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Legislative Assembly for the ACT: 1999 Week 7 Hansard (2 July) . . Page.. 2134 ..

MS TUCKER (continuing):

P&C was advised on or about the same day. Primary principals were consulted once the initial concept was identified but were not given detail and later rejected the proposal. None of the unions representing staff working in schools were consulted before the proposal was submitted. The School Board Forum was not consulted before the application was submitted. In fact, only the Chamber of Commerce was given any earlier notice, which is interesting, considering their core business is not education. How can you possibly stand by your claim that you have complied with the consultation protocol?

MR STEFANIAK: Ms Tucker, I am rather amazed at that question. Evidence was given before your committee that an application had to be made fairly quickly and that to go through a full and extensive consultation before you did that would probably mean that you would not get past first base because the application would be too late. Further evidence was given of considerable consultation, indeed ongoing consultation, and we actually took notice of some of the concerns during that process. Sure, a lot of that might have been after the application went in. One concern expressed by a number of people who were consulted was that young people used in this scheme would be involved with children in the classroom. Accordingly, that was changed, and I think rightly so. That just shows the result of sensible consultation. But as for a whole swag of consultation before the application went in, quite clearly the evidence said that that simply was not possible in the time given.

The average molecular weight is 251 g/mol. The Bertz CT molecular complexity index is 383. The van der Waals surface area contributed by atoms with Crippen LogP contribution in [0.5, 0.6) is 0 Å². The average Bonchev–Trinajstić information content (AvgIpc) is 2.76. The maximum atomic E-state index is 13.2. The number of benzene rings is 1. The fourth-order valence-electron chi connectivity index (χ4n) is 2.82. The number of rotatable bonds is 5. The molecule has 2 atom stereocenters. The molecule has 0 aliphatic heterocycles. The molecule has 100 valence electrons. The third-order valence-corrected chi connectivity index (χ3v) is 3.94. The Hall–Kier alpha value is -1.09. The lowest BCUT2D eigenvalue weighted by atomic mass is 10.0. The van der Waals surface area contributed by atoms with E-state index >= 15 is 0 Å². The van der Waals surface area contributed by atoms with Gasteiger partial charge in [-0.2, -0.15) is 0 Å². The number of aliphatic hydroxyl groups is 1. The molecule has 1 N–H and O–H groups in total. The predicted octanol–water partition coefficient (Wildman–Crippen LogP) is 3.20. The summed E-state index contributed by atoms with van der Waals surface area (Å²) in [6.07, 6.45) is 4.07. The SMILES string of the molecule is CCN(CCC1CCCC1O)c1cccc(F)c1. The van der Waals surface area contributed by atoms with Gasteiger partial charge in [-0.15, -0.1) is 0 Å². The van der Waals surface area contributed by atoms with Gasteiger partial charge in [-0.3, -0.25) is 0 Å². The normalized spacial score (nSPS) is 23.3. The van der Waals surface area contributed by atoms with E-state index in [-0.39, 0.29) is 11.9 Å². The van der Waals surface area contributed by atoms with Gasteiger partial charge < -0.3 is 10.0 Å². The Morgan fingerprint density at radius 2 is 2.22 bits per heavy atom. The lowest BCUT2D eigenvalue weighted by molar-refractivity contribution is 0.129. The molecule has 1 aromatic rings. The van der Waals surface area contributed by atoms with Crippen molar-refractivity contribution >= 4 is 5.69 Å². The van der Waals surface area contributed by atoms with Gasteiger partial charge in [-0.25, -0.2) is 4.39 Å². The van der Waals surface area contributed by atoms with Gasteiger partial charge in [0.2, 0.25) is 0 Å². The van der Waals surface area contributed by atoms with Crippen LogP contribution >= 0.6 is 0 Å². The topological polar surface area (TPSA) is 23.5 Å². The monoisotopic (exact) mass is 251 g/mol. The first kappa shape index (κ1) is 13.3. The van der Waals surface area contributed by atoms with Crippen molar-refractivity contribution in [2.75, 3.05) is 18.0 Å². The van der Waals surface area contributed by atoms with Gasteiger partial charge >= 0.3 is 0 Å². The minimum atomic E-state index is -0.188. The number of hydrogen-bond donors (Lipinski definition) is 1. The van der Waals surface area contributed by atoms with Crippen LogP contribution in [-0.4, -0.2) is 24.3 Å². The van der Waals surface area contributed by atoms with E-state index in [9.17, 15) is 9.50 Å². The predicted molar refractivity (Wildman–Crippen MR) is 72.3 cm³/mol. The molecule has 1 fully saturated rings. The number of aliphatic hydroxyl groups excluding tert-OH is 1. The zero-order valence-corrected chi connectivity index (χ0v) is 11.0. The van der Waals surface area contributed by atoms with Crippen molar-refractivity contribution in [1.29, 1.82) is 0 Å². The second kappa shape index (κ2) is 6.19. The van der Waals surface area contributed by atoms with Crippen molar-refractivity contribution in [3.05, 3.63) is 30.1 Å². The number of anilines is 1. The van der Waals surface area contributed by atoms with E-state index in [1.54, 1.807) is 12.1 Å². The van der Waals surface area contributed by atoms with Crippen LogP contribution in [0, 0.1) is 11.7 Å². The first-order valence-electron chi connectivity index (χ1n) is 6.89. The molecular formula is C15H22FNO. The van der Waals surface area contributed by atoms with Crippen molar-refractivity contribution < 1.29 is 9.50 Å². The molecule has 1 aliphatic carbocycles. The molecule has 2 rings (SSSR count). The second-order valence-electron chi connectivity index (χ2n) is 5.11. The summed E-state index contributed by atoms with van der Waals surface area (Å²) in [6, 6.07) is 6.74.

MS TUCKER: I ask a supplementary question. The Minister has not answered the question. Obviously, they did not comply. He is saying they did not comply with the consultation protocol because this was a different process and they wanted to get the application in. Is the Minister aware of the fact that one of the criteria that the Federal Government puts up for work for the dole projects is that they must enjoy community support? As you did not ask any of the key stakeholders whether or not they liked what you were proposing to the Federal Government for the work for the dole project, how could you have said that it enjoyed community support, which you must have said, because it is a criterion for the project?

MR STEFANIAK: My understanding of that, Ms Tucker, is that work for the dole generally in Australia has considerable community support. Even the Federal Opposition support it. There is also considerable support for similar projects in the United Kingdom. What is your definition of "community"?

Mr Corbell: "Community" is the Chamber of Commerce and Industry.

MR STEFANIAK: They certainly supported it, Mr Corbell. My understanding is that the P&C certainly did not have any great problems with it either. I do not expect the Australian Education Union to agree with a Howard Government proposal only a few months out from an election. Quite clearly, they had an ideological problem with it. Certainly not all members of the community support it, Ms Tucker. I do not think you can expect that of any proposal. The concept of work for the dole and, I would suggest, this program would have had considerable support in wide sections of the community. I think that probably remains the case. I also stress, Ms Tucker, that it is voluntary. It is voluntary for the schools also. It is up to them whether they want to pick it up or not.

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